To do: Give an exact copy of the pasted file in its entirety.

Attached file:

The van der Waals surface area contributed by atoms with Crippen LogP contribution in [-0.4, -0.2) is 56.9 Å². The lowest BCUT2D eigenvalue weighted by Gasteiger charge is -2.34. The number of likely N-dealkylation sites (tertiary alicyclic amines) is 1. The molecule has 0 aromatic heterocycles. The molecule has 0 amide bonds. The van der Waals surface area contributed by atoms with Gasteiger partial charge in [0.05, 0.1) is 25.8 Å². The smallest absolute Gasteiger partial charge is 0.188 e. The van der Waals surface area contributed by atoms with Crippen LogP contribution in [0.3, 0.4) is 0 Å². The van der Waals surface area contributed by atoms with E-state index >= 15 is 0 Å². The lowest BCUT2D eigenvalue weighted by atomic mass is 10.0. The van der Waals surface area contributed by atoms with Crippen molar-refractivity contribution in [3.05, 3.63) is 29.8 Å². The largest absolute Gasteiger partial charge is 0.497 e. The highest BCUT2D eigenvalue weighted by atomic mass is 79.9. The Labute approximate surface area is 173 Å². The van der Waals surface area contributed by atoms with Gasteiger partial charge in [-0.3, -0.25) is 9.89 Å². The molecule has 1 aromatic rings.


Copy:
The van der Waals surface area contributed by atoms with Crippen LogP contribution in [-0.4, -0.2) is 56.9 Å². The lowest BCUT2D eigenvalue weighted by Gasteiger charge is -2.34. The number of likely N-dealkylation sites (tertiary alicyclic amines) is 1. The molecule has 0 aromatic heterocycles. The molecule has 0 amide bonds. The van der Waals surface area contributed by atoms with Gasteiger partial charge in [0.05, 0.1) is 25.8 Å². The smallest absolute Gasteiger partial charge is 0.188 e. The van der Waals surface area contributed by atoms with Crippen LogP contribution in [0.3, 0.4) is 0 Å². The van der Waals surface area contributed by atoms with E-state index >= 15 is 0 Å². The lowest BCUT2D eigenvalue weighted by atomic mass is 10.0. The van der Waals surface area contributed by atoms with Crippen molar-refractivity contribution in [3.05, 3.63) is 29.8 Å². The largest absolute Gasteiger partial charge is 0.497 e. The highest BCUT2D eigenvalue weighted by atomic mass is 79.9. The Labute approximate surface area is 173 Å². The van der Waals surface area contributed by atoms with Gasteiger partial charge in [-0.3, -0.25) is 9.89 Å². The molecule has 1 aromatic rings.